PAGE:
Policy change is critical. A move toward all-inclusive multiculturalism requires using inclusive language in all communication and work policies (16) and is associated with positive changes in the work climate. One area in which policy change has occurred is work-life support. For example, changing the stop-the-tenure-clock policy to be “opt-out” instead of “opt-in” increases use of the tenure extension and reduces the burden and stigma of having to ask for an accommodation (10).

Work-life policies are essential in recruiting, retaining, and advancing high-quality faculty (10) so long as there is not a “flexibility stigma” in which people are subtly or blatantly penalized for using work-life friendly policies (16). Such policies provide flexibility to balance work and life obligations and to ensure career progress for all faculty, regardless of sex, marital status, sexual orientation, race and/or ethnicity, or academic discipline (10). After showing success with simpler policy changes—such as work-life support—change agents must turn to policies that target a system filled with gender-biased and racialized barriers to inclusion.

Status quo P&T policies might be the single greatest hurdle to change. Although the professoriate has changed dramatically over the past 20 years, many embedded values and expectations for what counts and the timeline for when things count toward advancement have remained fairly static. P&T policies are often inflexible and largely reduced to an exercise of counting publications, external funding, and impact factors. This reductionist evaluation can hurt women faculty, who are often drawn to collaborative teams and interdisciplinary research (17). Although such team-based science is increasingly necessary for innovative success, the P&T process is more likely to reward sole authorships published in mainstream journals funded by primary investigator–led grants. Women's contributions to team science are disproportionally discounted (18), and team science projects may take longer and be published in less traditional outlets. What is good for science is for faculty and professional societies to work together to consider how P&T policies could be changed to acknowledge and reward various pathways to success.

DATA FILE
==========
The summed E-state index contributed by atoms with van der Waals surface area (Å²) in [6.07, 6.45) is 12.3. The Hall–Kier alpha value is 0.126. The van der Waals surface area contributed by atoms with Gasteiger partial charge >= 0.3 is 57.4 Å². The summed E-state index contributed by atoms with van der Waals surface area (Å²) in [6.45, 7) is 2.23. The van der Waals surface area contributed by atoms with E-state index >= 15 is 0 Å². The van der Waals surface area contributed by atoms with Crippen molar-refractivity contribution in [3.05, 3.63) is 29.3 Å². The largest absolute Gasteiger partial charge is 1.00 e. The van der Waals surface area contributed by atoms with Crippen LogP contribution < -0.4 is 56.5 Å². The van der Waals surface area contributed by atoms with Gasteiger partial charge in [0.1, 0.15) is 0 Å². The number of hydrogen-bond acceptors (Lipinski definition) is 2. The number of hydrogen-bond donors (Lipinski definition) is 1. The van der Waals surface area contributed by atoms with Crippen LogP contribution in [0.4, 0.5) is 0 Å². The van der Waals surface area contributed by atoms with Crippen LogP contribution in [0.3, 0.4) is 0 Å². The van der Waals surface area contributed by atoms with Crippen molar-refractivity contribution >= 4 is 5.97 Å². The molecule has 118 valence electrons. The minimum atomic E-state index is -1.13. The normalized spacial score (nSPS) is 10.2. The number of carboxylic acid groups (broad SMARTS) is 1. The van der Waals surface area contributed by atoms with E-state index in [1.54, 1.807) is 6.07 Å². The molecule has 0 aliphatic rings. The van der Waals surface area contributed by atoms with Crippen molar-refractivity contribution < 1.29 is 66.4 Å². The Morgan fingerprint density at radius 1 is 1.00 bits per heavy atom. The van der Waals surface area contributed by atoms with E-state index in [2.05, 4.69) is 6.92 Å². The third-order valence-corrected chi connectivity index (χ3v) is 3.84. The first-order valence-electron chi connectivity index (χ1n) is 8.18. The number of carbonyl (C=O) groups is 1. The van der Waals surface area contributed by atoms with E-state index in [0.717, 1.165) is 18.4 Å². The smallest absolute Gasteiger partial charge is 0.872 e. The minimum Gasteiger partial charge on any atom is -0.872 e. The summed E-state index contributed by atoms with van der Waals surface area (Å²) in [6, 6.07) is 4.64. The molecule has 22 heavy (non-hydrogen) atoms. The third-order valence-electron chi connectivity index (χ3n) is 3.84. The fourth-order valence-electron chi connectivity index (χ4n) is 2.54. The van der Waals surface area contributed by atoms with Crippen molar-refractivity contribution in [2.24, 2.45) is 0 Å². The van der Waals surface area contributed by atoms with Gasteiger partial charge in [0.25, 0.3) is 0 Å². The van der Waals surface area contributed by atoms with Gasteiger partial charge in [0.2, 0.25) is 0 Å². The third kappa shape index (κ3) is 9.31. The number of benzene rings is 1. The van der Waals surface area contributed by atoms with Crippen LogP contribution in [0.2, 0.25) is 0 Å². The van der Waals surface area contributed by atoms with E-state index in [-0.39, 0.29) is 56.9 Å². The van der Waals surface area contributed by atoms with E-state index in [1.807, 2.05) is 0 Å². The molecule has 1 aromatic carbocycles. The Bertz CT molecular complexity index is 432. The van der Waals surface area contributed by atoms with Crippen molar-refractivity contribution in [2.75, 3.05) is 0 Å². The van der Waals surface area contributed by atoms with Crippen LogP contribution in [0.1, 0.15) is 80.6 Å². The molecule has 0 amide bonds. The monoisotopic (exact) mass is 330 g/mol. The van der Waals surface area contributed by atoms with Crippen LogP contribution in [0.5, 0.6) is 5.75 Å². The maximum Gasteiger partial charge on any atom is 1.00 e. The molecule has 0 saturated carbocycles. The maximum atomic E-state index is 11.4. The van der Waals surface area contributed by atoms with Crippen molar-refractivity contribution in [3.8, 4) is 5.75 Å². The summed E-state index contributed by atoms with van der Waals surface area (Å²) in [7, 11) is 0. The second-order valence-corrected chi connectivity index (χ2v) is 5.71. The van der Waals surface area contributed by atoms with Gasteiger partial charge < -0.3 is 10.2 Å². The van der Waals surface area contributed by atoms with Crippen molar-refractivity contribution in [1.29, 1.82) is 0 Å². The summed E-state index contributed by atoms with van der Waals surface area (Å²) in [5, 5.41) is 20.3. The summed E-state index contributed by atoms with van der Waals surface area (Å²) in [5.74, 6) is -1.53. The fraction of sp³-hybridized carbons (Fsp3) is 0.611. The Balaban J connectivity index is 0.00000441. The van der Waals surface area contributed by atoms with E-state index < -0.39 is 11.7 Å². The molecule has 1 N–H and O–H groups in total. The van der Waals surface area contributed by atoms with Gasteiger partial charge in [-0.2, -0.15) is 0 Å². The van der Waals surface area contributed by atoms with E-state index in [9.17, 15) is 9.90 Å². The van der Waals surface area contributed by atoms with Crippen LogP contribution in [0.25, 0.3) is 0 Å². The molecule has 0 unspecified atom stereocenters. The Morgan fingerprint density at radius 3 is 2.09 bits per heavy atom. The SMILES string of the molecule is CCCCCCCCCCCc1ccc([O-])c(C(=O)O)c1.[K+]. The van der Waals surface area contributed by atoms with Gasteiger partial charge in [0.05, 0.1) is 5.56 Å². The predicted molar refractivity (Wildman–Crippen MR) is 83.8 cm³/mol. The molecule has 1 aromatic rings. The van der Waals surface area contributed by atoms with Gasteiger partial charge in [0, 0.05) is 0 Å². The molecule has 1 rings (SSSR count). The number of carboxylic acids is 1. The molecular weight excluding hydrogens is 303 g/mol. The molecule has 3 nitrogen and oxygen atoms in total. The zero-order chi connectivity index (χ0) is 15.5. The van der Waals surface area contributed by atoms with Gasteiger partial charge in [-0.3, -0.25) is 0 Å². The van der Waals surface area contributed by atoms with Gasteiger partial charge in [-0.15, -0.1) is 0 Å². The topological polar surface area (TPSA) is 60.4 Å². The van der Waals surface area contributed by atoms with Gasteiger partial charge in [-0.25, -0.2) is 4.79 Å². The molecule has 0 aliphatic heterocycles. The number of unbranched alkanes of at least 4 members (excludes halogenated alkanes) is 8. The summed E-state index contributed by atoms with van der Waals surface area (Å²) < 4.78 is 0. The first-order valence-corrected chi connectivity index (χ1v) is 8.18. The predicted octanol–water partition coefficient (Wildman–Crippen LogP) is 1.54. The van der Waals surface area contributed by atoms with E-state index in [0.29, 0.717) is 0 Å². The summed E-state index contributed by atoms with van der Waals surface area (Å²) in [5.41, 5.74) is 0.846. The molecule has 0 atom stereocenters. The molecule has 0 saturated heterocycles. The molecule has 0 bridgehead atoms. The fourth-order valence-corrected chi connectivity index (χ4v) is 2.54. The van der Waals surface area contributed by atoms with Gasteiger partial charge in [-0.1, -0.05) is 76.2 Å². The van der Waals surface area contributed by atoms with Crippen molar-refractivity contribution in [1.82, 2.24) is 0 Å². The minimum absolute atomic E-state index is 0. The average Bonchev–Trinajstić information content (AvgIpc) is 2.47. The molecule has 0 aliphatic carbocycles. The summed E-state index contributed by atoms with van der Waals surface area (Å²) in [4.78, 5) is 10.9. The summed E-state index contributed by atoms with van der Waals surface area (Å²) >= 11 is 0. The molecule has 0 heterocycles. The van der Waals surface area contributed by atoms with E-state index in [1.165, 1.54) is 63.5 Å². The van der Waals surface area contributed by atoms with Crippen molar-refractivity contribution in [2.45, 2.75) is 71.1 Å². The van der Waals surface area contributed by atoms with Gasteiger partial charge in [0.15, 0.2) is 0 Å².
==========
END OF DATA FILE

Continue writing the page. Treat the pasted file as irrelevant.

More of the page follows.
Innovation and global competitiveness are compromised by excluding women and minorities from the professoriate (19). True transformational change means changing what it means to be an academic and who belongs in the academy. The barriers and those cultures, practices, and structures that require transformation are well researched as are remedies. Now it's time to act.

References and Notes

  1. N. Torres, Harvard Business Review, 9 February 2016;
Acknowledgments: The authors thank three anonymous reviewers for comments and acknowledge support from NSF awards to Montana State University (HRD1208831) and West Virginia University (HRD1007978). The authors thank B. Watford and their universities' ADVANCE teams for comments and support.
View Abstract

Stay Connected to Science

Navigate This Article